FREMANTLE’S mayoral debate at Notre Dame University on Tuesday neatly captured the flavour of this year’s campaign.
The 130-strong crowd was feisty and clearly welded to their candidate, mirroring how the city is still polarised over issues such as Australia Day and speed humps. Incumbent Brad Pettitt stuck to his line that golden times were on the horizon, while challenger Ra Stewart nipped at his heels over the gaps she says have left Fremantle languishing behind its bustling cousins Leederville, Mt Hawthorn and East Vic Park.
“I’ve spent pretty close to half my life living, working, playing and volunteering in my home town, and during that time I’ve seen buskers replaced by beggars, our streets are dirty and unkempt, our verge collections are sporadic – there was not one in the last financial year – and our tree canopy has dropped to the state’s second lowest with only 10.98 per cent,” Ms Stewart said in her opening address.
But Dr Pettitt countered that the tough planning decisions made during his first two terms had laid the foundations for a renaissance as a compact, sustainable and liveable city with a creative and entrepreneurial population.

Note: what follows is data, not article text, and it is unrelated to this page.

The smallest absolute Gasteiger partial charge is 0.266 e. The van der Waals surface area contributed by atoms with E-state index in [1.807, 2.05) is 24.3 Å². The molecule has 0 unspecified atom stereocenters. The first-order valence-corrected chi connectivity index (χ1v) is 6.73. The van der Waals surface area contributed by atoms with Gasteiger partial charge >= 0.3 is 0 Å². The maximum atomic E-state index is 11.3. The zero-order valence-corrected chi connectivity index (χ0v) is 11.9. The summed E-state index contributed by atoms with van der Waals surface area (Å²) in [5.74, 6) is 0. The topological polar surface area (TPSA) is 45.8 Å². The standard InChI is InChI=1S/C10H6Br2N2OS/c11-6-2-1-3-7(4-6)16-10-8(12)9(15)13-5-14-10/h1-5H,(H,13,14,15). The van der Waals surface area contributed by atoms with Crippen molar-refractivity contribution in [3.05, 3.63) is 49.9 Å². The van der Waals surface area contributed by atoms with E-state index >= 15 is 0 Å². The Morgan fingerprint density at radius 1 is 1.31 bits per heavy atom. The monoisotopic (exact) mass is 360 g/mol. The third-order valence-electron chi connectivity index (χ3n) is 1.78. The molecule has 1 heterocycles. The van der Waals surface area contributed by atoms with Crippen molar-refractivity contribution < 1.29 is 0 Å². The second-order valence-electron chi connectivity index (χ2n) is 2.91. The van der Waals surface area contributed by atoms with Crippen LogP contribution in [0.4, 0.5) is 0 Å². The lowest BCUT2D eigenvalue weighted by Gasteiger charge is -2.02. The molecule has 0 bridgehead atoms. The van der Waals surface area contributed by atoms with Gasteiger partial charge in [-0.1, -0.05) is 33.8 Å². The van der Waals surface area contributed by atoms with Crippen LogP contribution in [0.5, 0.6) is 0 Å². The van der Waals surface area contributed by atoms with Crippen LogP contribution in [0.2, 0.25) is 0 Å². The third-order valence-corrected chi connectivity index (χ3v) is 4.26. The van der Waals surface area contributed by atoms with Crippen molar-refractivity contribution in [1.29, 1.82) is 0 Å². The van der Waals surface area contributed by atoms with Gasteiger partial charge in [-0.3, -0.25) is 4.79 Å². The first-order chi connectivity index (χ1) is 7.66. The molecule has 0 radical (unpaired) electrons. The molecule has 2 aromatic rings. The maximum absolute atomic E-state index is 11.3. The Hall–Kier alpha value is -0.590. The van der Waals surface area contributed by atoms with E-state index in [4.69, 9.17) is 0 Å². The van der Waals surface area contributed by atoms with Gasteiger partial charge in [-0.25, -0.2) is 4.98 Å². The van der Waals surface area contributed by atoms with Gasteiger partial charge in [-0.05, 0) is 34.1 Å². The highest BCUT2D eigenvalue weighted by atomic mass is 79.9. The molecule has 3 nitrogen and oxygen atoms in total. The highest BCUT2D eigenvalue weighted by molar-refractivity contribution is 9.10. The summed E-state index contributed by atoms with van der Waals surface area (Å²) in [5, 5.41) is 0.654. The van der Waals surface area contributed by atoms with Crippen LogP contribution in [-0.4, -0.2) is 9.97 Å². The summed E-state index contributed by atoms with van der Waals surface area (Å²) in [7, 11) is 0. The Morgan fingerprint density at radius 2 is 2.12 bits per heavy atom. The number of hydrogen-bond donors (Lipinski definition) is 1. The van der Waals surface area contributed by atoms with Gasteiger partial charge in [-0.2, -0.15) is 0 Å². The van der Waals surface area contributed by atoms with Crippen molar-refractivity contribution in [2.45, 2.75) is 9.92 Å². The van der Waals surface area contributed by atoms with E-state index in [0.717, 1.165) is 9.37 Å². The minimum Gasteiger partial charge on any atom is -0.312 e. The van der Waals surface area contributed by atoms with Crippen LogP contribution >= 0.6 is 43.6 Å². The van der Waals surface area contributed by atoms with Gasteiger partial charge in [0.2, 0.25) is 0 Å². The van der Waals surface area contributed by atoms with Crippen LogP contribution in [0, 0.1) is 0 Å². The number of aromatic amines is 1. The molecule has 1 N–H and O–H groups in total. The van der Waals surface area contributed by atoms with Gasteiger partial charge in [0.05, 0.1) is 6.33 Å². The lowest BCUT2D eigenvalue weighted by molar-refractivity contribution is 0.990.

“You’ve got the sense of a city that’s on its way back,” he said, citing 1799 new apartments being built in Heirloom, Liv, WGV and the Knutsford precinct, and 700 new hotel rooms.
Dr Pettitt says an application for the 10-storey Woolstores shopping centre redevelopment is before the council’s design advisory committee, and in response to Ms Stewart’s criticism he’d not facilitated student or aged housing, claimed major applications for both had recently been lodged.
There were a few terse exchanges between the pair over “facts”, particularly Ms Stewart’s claim Fremantle Hockey Club is defecting to Cockburn in 2018.
“I think we need another fact check here,” Dr Pettitt said, pulling out an email from council staff saying only club members who play on astro turf at Curtin University are relocating.
“If you actually go to the Fremantle Hockey Club website; and I haven’t spoken to your officers at the city, obviously, Brad, but I’ve spoke to the clubs and they’re leaving,” Ms Stewart parried. “They’re currently in negotiation to try and keep their juniors at Stevens Reserve, but they’re going.”
Club president Rob McPherson confirms Dr Pettitt’s correct on this, and “for the foreseeable future” the club’s presence at the Stevens Street reserve won’t change as it can’t get access to enough grass fields in Cockburn.
Ms Stewart said Freo needed to attract more people to boost business; the speed hump “bypass” along South Terrace and disappearing parking spots gave the wrong impression.
Dr Pettitt said with state-leading initiatives such as flats without grannies, the council was leading the way in providing the housing diversity that will give people the opportunity to live in Fremantle from the cradle to the grave.
by STEVE GRANT